ARCHIVE: Set-aside and Environmental Benefits

Advantages and disadvantages of different set-aside types


Non-rotational set-aside is highly suited to management for maximum environmental benefits. In siting such land, proximity to permanent natural features such as woodland and watercourses should be considered, as well as the financial implications. Land next to Sites of Special Scientific Interest, and National Nature Reserves is especially suitable. Headland is another prime option, since it is often low yielding, and inaccessible. This minimises contamination of watercourses (by buffering), and also creates a corridor across a large area for wildlife to roam. Management should be designed to help achieve objectives.

As well as giving the farmer an opportunity to remove poorer quality or less accessible land from production, without economic loss, there are a host of environmental benefits to long term set-aside. Species diversity can be increased by the designation of permanent wildlife corridors, which allow wildlife to pass through the farm (headland set-aside is particularly effective in this respect). The long-term commitment enables habitats to develop slowly and become established.

Special habitats can be created and developed, for particular flora and fauna of interest. If possible, these should be created near or adjacent to permanent natural features such as woodland and marsh. Options such as the reversion of land to low productivity grassland are much more attractive under a long-term management plan, and grazing can improve the diversity of grasslands, by selective predation. There are also options for tree planting and reversion to semi-natural land, and this may improve the aesthetics of the landscape.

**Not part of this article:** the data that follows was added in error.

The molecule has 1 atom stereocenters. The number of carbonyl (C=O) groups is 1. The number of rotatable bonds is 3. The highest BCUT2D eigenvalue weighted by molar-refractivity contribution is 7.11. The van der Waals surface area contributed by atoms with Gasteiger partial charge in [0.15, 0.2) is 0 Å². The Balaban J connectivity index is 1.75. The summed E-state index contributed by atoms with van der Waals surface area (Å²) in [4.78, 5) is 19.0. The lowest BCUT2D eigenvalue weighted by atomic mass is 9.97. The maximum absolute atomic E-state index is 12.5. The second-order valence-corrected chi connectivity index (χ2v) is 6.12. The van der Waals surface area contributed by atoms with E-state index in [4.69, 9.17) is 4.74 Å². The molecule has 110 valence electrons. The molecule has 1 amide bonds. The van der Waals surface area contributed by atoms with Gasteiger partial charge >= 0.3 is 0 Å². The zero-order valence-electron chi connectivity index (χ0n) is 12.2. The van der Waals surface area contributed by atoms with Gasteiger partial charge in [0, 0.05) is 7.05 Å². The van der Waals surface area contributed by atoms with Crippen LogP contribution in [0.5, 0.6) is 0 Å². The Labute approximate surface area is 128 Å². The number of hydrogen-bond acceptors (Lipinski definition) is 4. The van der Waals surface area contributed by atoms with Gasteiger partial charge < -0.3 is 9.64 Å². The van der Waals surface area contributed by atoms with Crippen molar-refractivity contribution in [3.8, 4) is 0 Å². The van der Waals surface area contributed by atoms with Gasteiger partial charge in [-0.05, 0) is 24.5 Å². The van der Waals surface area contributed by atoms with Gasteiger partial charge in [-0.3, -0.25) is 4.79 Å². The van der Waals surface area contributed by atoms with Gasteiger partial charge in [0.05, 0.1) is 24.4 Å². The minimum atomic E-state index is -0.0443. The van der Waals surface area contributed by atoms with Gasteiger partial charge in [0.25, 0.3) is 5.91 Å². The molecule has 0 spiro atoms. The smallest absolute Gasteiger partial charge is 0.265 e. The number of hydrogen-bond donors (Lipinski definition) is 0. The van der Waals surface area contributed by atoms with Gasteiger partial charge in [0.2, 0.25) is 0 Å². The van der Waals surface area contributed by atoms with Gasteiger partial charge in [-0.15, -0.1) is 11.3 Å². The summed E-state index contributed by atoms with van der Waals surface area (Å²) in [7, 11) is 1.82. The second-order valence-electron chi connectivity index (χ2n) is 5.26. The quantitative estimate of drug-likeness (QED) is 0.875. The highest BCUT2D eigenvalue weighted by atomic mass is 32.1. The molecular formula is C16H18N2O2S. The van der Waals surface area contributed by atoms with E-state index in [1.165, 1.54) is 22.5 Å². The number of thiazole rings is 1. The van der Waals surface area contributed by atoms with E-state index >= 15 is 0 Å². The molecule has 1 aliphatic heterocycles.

Hedges can add significantly to set-aside land especially with respect to wildlife. However, as they take time to establish, benefits from new plantings may only be realised if the set-aside will remain in place for a long period.


Rotational set-aside can offer many environmental benefits especially if it follows cereals and the stubbles are allowed to regenerate over winter to provide feeding grounds for birds. Some bird species e.g. skylarks and lapwing feed during the winter on split cereal grains, insects and dicotyledonous seeds which are abundant in cereal stubbles.

Finches and buntings can benefit greatly from stubble especially that from Barley.

Skylarks may also benefit as they like to exploit the opportunity to nest undisturbed on open land. The cover on rotational set-aside is the perfect height and density during the nesting season.

Leave stubble for as long as possible preferably until after the sawfly larvae has hatched in late March. Sawflies are a major food source for birds. Eggs are laid in grass or crops in late spring.

Rotational set-aside may also prove to be an effective break to reduce the populations of difficult weeds and reduce disease.

Semi-permanent grass cover

Finches and buntings foraging in the field margins and hedgerows can benefit if headland strip set-aside is used as a buffer zone protecting the margin and wildlife habitats.Grassy swards tend to be rich in insects, small mammals and so is a rich food source for owls and kestrels.

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